Russell Wills, New Zealand Children’s Commissioner who will discuss future issues of young people in New Zealand
Sara Passmore, who has recently left her position as Head of Education and Promotion with the British Humanist Association On her departure BHA Chief Executive Andrew Copson said, ‘In her time with us, Sara Passmore brought a new level of professionalism to all of our education programmes, from the training of volunteers to speak about Humanism in schools to the production of curriculum materials for teachers. She also developed new ways of communicating Humanism to the general public through innovative online campaigns. Her contribution will be viewed with gratitude by all our supporters.’
The conference will begin with short presentations from the three free-thought organisations: Rationalists, Humanists, and Skeptics. During the final afternoon there will be a panel discussion ‘A Vision for the Future’.
The Legacy of Neo–Liberalism: 5:30pm Wednesday 11 February at Connolly Hall, Guildford Terrace, Wellington.
Prior to Professor Guy Standing’s visit to talk at the Napier ‘Future Directions Conference’ Sir Edmund Thomas is to give this lecture for the Fabian Society where he will argue that the gross inequality in income and wealth which besets New Zealand is the outcome of the neo-liberal economic measures of the mid-1980s and early 1990s and the culture of liberal individualism and unfettered free market ideology which it spawned. A breakdown in social cohesion and a sense of community is the result. The first step towards achieving a more equal and just society, he contends, is to identify the enduring features of neo-liberalism which need to be arrested and reversed. But reforms to counter these features are confronted by a plethora of mantras and myths purveyed by the rich and powerful. The stimulus for change is deadened and the culture of the post-neoliberal free market ideology persists. Sir Edmund examines the ways in which a credible threat to the economic order could be mounted, such as to bring about the adjustment to capitalism necessary to achieve a more equal and just society.
Sir Edmund Thomas became a Queen’s Counsel in 1981. He was appointed to the High Court in 1990, to the Court of Appeal in 1995, and an Acting Judge of the Supreme Court after that Court had been established in 2004. He is a prolific author, having over 85 publications to his name, including the leading work on the judicial process: The Judicial Process: Realism, Pragmatism, Practical Reasoning and Principles (Cambridge University Press, 1985). He was awarded a Doctorate of Laws (LLD) in 2009 for his contribution to jurisprudence. He is presently a Distinguished Fellow at the Law School at the University of Auckland.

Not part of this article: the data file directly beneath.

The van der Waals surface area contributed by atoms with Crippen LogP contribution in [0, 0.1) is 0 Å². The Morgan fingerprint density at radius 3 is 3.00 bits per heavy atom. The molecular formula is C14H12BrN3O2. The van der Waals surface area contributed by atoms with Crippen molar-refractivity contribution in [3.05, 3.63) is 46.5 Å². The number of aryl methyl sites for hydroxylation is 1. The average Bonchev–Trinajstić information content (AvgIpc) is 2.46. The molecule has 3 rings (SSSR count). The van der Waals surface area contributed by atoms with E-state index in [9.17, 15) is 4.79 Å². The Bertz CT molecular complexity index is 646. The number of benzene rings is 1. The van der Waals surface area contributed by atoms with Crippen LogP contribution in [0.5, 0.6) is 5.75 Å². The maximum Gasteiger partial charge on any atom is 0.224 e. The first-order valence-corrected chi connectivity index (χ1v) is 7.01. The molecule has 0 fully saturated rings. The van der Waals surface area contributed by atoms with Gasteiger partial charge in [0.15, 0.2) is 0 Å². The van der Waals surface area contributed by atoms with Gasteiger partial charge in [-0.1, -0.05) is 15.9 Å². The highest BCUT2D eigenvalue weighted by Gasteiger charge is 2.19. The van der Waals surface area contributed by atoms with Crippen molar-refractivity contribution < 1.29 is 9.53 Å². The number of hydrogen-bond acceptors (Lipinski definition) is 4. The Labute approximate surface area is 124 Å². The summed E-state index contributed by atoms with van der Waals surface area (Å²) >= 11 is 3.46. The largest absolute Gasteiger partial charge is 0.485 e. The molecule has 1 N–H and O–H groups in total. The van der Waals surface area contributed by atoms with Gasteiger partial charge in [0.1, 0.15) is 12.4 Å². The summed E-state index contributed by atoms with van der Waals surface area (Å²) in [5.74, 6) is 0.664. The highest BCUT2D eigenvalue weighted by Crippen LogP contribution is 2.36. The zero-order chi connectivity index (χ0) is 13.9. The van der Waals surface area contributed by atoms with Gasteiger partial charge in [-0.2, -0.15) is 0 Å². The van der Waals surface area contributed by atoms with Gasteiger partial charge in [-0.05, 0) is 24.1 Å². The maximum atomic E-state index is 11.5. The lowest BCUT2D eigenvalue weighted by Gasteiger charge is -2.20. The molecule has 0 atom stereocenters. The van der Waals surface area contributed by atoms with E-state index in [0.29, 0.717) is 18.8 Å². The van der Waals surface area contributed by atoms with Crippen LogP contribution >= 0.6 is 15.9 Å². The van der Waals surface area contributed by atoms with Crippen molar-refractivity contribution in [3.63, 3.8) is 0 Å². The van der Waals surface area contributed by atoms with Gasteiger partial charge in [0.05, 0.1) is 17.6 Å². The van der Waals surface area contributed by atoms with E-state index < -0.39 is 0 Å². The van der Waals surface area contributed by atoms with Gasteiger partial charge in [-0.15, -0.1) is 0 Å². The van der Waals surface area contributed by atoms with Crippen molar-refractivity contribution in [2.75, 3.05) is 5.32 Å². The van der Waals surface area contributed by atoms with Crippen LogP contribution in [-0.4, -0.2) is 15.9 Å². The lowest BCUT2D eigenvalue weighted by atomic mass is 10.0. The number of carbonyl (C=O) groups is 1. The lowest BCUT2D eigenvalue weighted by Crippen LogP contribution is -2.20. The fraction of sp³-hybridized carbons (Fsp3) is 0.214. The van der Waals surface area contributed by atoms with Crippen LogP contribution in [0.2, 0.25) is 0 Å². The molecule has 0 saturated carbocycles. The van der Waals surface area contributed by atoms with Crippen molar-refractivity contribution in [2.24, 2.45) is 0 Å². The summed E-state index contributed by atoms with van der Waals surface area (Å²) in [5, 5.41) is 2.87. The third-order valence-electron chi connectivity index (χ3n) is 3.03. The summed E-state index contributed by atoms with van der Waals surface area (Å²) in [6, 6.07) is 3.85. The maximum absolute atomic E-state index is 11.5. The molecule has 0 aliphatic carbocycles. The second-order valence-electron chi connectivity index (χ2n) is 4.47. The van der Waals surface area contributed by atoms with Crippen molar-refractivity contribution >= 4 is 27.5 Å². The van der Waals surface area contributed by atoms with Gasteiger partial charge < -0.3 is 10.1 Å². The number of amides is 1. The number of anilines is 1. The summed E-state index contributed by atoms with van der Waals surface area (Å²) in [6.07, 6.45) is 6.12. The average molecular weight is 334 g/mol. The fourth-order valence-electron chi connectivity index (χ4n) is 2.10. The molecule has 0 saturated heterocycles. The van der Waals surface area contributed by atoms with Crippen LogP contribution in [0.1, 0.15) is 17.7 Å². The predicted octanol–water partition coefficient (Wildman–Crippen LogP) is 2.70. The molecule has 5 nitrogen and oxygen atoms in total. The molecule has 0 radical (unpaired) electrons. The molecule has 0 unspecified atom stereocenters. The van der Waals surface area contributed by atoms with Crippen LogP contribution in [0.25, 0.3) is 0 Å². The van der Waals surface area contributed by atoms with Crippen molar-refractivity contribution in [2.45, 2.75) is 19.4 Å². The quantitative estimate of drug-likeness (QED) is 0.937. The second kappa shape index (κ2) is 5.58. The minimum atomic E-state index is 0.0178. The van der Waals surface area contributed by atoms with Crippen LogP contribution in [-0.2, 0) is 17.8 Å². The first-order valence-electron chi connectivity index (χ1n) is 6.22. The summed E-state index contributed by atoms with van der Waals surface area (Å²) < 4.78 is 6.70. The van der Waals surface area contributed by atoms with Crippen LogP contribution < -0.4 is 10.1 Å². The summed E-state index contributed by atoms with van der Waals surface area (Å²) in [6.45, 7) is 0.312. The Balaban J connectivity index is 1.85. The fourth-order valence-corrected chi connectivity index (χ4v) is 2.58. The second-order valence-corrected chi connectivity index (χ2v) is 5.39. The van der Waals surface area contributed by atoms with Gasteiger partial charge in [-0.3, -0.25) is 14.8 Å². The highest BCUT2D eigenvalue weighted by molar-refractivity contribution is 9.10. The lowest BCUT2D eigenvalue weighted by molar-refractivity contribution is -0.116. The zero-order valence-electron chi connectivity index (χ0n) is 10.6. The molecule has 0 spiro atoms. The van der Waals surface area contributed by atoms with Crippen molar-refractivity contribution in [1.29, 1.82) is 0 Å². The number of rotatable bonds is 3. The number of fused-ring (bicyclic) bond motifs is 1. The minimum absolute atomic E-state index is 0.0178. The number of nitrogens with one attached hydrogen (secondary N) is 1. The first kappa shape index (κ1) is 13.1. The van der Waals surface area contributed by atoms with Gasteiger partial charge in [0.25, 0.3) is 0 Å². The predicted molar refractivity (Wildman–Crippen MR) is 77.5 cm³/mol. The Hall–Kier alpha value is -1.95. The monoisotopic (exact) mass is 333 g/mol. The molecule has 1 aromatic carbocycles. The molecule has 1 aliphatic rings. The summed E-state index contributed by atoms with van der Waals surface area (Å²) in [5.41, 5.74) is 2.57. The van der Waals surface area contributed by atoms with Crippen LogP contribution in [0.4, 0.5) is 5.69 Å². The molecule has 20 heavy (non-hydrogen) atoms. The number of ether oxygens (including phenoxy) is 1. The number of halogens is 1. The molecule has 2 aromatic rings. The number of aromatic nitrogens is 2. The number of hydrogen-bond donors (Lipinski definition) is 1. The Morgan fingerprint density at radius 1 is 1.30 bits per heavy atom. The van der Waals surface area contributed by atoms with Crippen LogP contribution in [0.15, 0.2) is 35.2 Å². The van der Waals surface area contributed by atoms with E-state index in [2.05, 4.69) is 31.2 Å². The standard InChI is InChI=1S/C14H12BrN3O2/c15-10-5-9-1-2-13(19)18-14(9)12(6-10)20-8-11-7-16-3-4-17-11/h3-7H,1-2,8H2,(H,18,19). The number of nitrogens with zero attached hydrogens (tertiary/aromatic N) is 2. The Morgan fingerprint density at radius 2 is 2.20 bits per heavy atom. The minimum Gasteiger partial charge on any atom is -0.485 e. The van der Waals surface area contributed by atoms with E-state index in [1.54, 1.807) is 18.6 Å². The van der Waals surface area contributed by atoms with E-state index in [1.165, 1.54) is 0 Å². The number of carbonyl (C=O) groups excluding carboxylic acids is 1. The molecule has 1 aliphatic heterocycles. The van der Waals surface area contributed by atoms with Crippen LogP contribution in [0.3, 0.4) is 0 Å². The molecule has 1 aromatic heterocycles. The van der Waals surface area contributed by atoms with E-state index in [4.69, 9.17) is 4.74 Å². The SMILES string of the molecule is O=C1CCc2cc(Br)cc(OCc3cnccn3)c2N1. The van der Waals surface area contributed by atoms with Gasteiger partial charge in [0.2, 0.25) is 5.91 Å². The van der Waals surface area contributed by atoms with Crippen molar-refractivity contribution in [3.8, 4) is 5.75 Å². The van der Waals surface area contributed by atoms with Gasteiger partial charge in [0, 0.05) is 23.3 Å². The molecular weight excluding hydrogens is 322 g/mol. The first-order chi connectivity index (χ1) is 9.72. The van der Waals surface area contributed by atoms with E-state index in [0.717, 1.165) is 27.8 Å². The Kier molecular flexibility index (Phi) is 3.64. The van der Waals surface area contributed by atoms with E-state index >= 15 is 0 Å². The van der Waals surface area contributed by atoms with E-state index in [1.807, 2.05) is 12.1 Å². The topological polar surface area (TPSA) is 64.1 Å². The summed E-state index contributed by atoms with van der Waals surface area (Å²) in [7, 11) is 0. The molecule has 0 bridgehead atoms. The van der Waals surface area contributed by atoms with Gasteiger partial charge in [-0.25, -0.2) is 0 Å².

‘A Precariat Charter; from Denizens to Citizens’ 5:30pm Wednesday 19 February at Connolly Hall, Guildford Terrace, Wellington.
Following the Napier ‘Future Directions Conference’ Professor Guy Standing will discuss the ideas in his new book A Precariat Charter. From the back cover: “Throughout history, class-based revolt has led to the creation of charters of demands, from the Magna Carta to South Africa’s Freedom Charter. It is now time for a Precariat Charter.” This lecture will outline Professor Standing’s suggested solution to achieve a more equal and just society.
HSNZ statement on Charlie Hebdo attack
The Humanist Society of New Zealand is appalled and deeply concerned by the recent attack on the offices of the magazine Charlie Hebdo in Paris, France, on Wednesday 7 January that resulted in the deaths of twelve people and the wounding of eleven others, four of them seriously.
This attack must be of concern to us all for it was an attack on freedom of expression, a fundamental and much cherished component of modern society. There is no doubt that the perpetrators, who were reported to have shouted Allahu Akbar, “God is great”, during the attack, were Islamic Fundamentalists intent on silencing all criticism of Islam both directly through murder and indirectly by instilling fear of similar attacks in the future.
Freedom of belief and freedom of expression are values of the enlightenment developed over many centuries and enshrined in the United Nations Universal Declaration of Human Rights. Article 18 of the Declaration states that “Everyone has the right to freedom of thought, conscience and religion; this right includes freedom to change his religion or belief, and freedom, either alone or in community with others and in public or private, to manifest his religion or belief in teaching, practice, worship and observance”; and Article 19 states that “Everyone has the right to freedom of opinion and expression; this right includes freedom to hold opinions without interference and to seek, receive and impart information and ideas through any media and regardless of frontiers”. The right to freedom of expression is enshrined in the laws of modern democracies. The New Zealand Bill of Rights states that “Everyone has the right to freedom of expression, including the freedom to seek, receive, and impart information and opinions of any kind in any form”.
Satire has long been recognised as a valuable and legitimate form of expression and we must abhor any attempt to suppress humour. In addition, we should all be prepared to have all our beliefs, whatever they are, questioned. We should seek sound justifications based on sound evidence to justify our beliefs and must always be prepared to undertake free and open debate to justify those beliefs. Humanists have long seen the lampooning of beliefs, including our own, as a legitimate and valuable form of debate. Using violence and murder to silence the questioning of a belief is generally evidence that that belief cannot be reasonably justified. Any form of censorship should always be limited, and where it exists should be sanctioned by law, should be aimed at protecting individuals from real harm rather than imagined harm or offence, should be open to questioning through the legal system and parliament, and should never be aimed at the questioning of religious beliefs. In addition, we decry attempts by some to argue this attack was somehow justified. There is no basic Human Right to not be offended and satire is never a justification for murder. It is pertinent to remember that while Islam presents itself as a religion of peace, the vast majority of violence against Muslims comes from other Muslims.
We call upon all people and countries to take action in support of freedom of expression and to remove any remaining vestiges of limitations on freedom of expression, such as the punitive blasphemy laws that still exist in some countries including New Zealand. We join with others in saying “Je Suis Charlie”.